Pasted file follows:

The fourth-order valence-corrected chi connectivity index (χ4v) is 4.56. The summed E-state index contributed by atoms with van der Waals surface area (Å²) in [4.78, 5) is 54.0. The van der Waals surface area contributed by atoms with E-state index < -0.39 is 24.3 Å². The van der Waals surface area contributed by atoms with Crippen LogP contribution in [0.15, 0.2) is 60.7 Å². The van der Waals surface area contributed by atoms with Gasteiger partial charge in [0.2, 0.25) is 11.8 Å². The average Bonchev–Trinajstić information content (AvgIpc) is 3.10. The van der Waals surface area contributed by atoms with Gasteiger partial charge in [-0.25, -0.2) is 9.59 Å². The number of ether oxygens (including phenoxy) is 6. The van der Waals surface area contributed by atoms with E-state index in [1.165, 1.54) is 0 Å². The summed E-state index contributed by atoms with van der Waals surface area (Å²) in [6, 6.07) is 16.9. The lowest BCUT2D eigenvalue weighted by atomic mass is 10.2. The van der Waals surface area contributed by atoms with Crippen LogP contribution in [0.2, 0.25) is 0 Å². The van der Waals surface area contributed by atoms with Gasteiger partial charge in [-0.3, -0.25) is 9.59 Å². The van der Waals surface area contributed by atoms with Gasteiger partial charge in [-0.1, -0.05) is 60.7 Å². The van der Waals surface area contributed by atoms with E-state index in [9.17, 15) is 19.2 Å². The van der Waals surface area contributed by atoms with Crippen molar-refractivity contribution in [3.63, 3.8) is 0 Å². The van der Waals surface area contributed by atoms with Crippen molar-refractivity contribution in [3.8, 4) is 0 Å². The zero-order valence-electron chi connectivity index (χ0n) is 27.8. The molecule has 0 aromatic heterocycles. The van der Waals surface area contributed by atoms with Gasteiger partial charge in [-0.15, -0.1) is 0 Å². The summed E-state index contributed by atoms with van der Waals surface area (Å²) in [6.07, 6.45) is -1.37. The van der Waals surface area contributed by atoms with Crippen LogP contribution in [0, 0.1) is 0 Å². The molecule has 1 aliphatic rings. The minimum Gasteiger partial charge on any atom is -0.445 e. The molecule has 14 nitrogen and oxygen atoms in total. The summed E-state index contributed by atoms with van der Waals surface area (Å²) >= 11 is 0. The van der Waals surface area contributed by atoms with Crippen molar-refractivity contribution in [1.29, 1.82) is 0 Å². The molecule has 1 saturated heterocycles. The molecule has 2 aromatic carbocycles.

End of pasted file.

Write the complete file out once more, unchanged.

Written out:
The fourth-order valence-corrected chi connectivity index (χ4v) is 4.56. The summed E-state index contributed by atoms with van der Waals surface area (Å²) in [4.78, 5) is 54.0. The van der Waals surface area contributed by atoms with E-state index < -0.39 is 24.3 Å². The van der Waals surface area contributed by atoms with Crippen LogP contribution in [0.15, 0.2) is 60.7 Å². The van der Waals surface area contributed by atoms with Gasteiger partial charge in [0.2, 0.25) is 11.8 Å². The average Bonchev–Trinajstić information content (AvgIpc) is 3.10. The van der Waals surface area contributed by atoms with Gasteiger partial charge in [-0.25, -0.2) is 9.59 Å². The number of ether oxygens (including phenoxy) is 6. The van der Waals surface area contributed by atoms with E-state index in [1.165, 1.54) is 0 Å². The summed E-state index contributed by atoms with van der Waals surface area (Å²) in [6, 6.07) is 16.9. The lowest BCUT2D eigenvalue weighted by atomic mass is 10.2. The van der Waals surface area contributed by atoms with Crippen LogP contribution in [0.2, 0.25) is 0 Å². The van der Waals surface area contributed by atoms with Gasteiger partial charge in [-0.3, -0.25) is 9.59 Å². The van der Waals surface area contributed by atoms with Gasteiger partial charge in [-0.1, -0.05) is 60.7 Å². The van der Waals surface area contributed by atoms with E-state index in [9.17, 15) is 19.2 Å². The van der Waals surface area contributed by atoms with Crippen molar-refractivity contribution in [3.63, 3.8) is 0 Å². The van der Waals surface area contributed by atoms with Crippen molar-refractivity contribution in [3.8, 4) is 0 Å². The zero-order valence-electron chi connectivity index (χ0n) is 27.8. The molecule has 0 aromatic heterocycles. The van der Waals surface area contributed by atoms with Gasteiger partial charge in [-0.15, -0.1) is 0 Å². The summed E-state index contributed by atoms with van der Waals surface area (Å²) in [6.07, 6.45) is -1.37. The van der Waals surface area contributed by atoms with Crippen LogP contribution in [0, 0.1) is 0 Å². The molecule has 1 aliphatic rings. The minimum Gasteiger partial charge on any atom is -0.445 e. The molecule has 14 nitrogen and oxygen atoms in total. The summed E-state index contributed by atoms with van der Waals surface area (Å²) >= 11 is 0. The van der Waals surface area contributed by atoms with Crippen molar-refractivity contribution in [1.29, 1.82) is 0 Å². The molecule has 1 saturated heterocycles. The molecule has 2 aromatic carbocycles.